Bitfinex moved $1.1 billion in bitcoin (BTC), the largest transaction to date on the network, for less than a dollar. (Decrypt)

Scams
Chainalysis has found crypto scams have taken a hit from COVID-19-led market turbulence. On a seven-day moving average, revenue earned by scammers plummeted from $800,000 worth of crypto in the middle of January to below $300,000 at the beginning of April – almost entirely due to the dramatic market drop earlier this year.

A darknet “pharmacist” who sold various opiates, benzodiazepines and other narcotics and accepted payments in cryptocurrency has been busted by the FBI. Undercover agents discovered the alleged criminal by tracking his bitcoin wallet held at Coinbase. (Modern Consensus)

Patent trend
Chinese tech giants Tencent and Alibaba sought 20 percent of all blockchain patents filed last year. According to The Block, Tencent and its affiliates filed for 718 blockchain patents, while Alibaba Group filed 470 in 2019. (The Block)

Market intel

Bearish case
Bitcoin is reporting losses on Monday, having ended last week with its longest weekly winning streak in nearly a year. The short-term trend has turned bearish following a drop to $6,600, with a close above the 50-day average at $7,145 needed to neutralize the bearish case.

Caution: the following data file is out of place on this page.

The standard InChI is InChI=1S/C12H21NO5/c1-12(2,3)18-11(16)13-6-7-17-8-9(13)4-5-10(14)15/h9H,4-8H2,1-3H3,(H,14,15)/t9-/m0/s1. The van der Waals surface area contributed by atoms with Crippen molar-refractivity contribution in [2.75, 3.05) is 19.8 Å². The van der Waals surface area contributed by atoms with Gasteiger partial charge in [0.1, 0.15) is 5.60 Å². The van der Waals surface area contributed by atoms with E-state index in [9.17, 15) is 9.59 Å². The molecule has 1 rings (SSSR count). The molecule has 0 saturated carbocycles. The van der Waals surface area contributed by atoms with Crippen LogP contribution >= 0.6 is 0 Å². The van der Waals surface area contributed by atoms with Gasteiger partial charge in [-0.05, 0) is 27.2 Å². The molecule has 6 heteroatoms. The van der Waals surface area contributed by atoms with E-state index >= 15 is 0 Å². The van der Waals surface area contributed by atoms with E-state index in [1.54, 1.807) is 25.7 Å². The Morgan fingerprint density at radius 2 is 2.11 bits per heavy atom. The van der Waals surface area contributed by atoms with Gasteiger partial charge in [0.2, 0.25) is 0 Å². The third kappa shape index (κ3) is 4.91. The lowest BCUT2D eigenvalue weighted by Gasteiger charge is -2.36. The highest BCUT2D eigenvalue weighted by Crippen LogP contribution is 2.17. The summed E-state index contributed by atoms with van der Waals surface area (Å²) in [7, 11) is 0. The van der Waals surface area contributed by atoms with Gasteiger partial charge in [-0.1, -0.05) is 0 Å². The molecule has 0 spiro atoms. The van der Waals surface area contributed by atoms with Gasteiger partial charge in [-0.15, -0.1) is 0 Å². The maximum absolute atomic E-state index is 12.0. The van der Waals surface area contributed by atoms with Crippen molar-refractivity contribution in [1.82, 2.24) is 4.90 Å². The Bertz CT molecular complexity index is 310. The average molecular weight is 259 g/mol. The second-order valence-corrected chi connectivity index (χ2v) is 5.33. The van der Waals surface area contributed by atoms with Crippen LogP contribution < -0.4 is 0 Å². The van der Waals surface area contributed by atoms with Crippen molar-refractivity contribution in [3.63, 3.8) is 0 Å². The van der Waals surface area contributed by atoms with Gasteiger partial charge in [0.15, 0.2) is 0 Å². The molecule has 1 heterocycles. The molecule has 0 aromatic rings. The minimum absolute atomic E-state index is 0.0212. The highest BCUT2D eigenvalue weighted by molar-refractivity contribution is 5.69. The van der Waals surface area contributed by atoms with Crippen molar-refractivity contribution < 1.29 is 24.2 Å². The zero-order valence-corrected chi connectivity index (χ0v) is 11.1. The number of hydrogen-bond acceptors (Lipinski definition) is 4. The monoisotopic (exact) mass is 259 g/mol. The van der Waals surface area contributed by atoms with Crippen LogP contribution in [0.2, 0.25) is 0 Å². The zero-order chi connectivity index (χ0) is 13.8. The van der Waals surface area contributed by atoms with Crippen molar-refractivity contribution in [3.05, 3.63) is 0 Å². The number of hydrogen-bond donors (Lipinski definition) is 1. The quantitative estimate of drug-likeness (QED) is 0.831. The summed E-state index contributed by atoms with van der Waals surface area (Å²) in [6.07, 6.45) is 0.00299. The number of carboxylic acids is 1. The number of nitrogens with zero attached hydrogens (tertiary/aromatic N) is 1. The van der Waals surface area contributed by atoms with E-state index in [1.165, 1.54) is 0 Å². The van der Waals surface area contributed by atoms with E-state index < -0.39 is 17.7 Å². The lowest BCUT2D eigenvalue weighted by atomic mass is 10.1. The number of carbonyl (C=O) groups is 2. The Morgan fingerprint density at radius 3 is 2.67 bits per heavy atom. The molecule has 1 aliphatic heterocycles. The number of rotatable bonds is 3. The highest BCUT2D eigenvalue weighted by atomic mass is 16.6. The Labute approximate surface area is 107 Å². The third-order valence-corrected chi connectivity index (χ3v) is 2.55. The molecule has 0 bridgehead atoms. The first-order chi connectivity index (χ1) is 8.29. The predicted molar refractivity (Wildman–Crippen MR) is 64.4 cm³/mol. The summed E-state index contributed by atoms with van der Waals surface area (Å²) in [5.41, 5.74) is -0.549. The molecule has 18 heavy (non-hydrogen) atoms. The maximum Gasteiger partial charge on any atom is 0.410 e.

Miners' anticipation
As the latest bitcoin halving approaches, miners are upgrading equipment, optimizing arrangements, conserving power and more in the race to dominate. On this week’s episode of “Bitcoin Halving 2020: Miner Perspectives,” Kristy-Leigh Minehan and Pavel Moravec give an in-depth explanation of what miners are doing to maximize profits and increase operational efficiency. 

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CoinDesk Research
March 12 changed how investors look at crypto markets and assets, shook out some participants and left others unmoved. The CoinDesk Quarterly Review is a Q1 analysis of how the narrative has changed for crypto blue-chips like Bitcoin and Ethereum, which assets outperformed, and how the participants in crypto markets are shifting in the wake of Q1’s defining event.

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CoinDesk Research Webinar
March 12 changed how investors look at crypto markets and assets, shook out some participants and left others unmoved. The CoinDesk Quarterly Review is a Q1 analysis of how the narrative has changed for crypto blue-chips like Bitcoin and Ethereum. On Wednesday, April 15 at 2pm ET, CoinDesk Research hosts a webinar to review and discuss our analysis. Sign up here.

Podcasts

Reading Telegram
Telegram lost another round in court against the U.S. Securities and Exchange Commission (SEC) and now can’t launch its $1.7 billion token sale. What does it mean for the crypto industry and other startups that sold tokens? Gabriel Shapiro of BSV Law and Phillip Moustakis of Seward & Kissel unpack the case likely to set precedence for future crypto rulings.

Who Won #CryptoTwitter?